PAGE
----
I really don’t know what we will do if children come along. I mean, i understand that giving the child the father’s name is a nice way to bestow a sense of paternity… but then again, i have to have a parasite live off me for 9 months before i push it through my most tender parts and then HE gets to slap his name on it? That doesn’t seem right at all.

    And what about our family lineage and our child’s sense of identity and connection to their history?

  6. Just changing your name does not int itself make you an unwitting tool of the patriarchy. My mother changed her name (and maintained her new name after divorcing my father), mainly so that we would share a last name. This does make it easier to show family relationships with just ID rather than, say, a birth certificate.

    In Quebec this is actually illegal, and honestly I think that law, while well-intentioned, is incredibly oppressive. It actually makes it so a woman can legally change her name to *anything* she wants, as long as it isn’t husband’s name.

    In my case I haven’t thought about it too much. I would only actually marry for compelling legal reasons, and children aren’t really foreseeable.

  7. My fiance and I are keeping our own names when we get married. I’d considered taking his, as I’m not particularly attached to my own last name and it would be convenient when we have a child for all of us to have the same name, but we are also polyamorous and hope to end up with a multi-adult family, so there may be surname confusions anyway.

    The couple we’re dating also each kept their own names as marriage, and they have a portmanteau name they use unofficially: it’s not their legal name, but they use it in contexts like “The Smithigans are having a party this weekend!” It turns out that most of the contexts you want a single household name for are social, not legal, anyway, so that solution works very well, and we’ve come up with our own version of it. It’s a handy solution for poly people, as you can add syllables and reconstruct the name as your household changes, without needing to do any paperwork.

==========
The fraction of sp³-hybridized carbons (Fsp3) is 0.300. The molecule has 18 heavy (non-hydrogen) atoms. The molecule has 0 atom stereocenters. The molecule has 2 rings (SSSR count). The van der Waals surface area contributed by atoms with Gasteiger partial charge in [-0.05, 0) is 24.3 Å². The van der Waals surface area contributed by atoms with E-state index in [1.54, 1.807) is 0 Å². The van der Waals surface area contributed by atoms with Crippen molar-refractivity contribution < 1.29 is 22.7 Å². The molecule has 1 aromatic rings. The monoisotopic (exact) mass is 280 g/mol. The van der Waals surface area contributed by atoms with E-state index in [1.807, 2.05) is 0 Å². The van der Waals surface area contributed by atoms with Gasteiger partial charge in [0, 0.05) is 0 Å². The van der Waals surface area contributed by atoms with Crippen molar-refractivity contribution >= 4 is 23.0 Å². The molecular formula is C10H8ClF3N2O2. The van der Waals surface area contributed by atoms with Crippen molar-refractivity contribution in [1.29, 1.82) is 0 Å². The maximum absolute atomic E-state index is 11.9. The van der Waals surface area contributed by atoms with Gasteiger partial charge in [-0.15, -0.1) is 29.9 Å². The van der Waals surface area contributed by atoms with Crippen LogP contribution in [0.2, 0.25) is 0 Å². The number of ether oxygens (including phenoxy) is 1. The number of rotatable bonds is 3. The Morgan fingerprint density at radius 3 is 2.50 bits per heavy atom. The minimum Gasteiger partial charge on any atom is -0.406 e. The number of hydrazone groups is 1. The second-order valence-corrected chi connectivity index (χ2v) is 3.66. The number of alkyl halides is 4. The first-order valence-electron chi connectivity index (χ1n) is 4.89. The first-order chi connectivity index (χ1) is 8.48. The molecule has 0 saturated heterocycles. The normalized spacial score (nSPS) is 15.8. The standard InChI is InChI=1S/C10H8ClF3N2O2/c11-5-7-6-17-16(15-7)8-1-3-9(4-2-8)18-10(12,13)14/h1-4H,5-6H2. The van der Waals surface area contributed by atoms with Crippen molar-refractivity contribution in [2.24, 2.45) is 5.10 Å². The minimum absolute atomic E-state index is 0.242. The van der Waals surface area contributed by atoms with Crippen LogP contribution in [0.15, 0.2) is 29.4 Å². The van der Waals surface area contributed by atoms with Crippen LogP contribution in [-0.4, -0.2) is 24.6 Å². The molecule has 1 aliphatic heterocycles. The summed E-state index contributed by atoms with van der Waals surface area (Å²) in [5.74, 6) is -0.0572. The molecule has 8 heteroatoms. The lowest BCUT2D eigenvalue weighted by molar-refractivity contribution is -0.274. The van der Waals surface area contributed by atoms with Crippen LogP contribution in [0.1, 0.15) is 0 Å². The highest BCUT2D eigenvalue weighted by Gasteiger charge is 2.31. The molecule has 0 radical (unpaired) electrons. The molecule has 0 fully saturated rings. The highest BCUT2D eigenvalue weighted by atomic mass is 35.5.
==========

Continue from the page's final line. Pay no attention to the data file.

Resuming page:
As for what we’ll do if we have a child, we haven’t decided yet. We might flip a coin for which of our names it takes; we might use whichever goes best with the first name we like; we might give an entirely different surname. My fiance is an only son and his dad really cares about having the family name passed on, so if we have a son we may give him their name, just because he cares and we really don’t.

    • I like the idea of portmanteau names. That isn’t something I had really thought about, but it’s a good solution, especially for poly households. I can see how there could be confusion with a lot of surnames in the family.

  8. My brother and his wife kept their separate names. This made things interesting when they had my nephew. He was preemie, so ended up in NICU for a few days. We tried to say we were there to see the Smith baby (They decided that the baby would have my brother’s last name), but they had him under his mom’s last name of Leydsman.

  9. I don’t want to get married. I also don’t want to have any biological children. But if I did, I wouldn’t change my name when I get married. I would pick a last name for the child just like I would a first name. The last name would have some deeper meaning like equality or freedom or something. I guess if I have more than one child, I’d probably go with the same last name for all of them. If I adopt a child, then I wouldn’t change hir name. And I would unofficially name my multi-person household like one would name one’s sports/knitting/blogging team.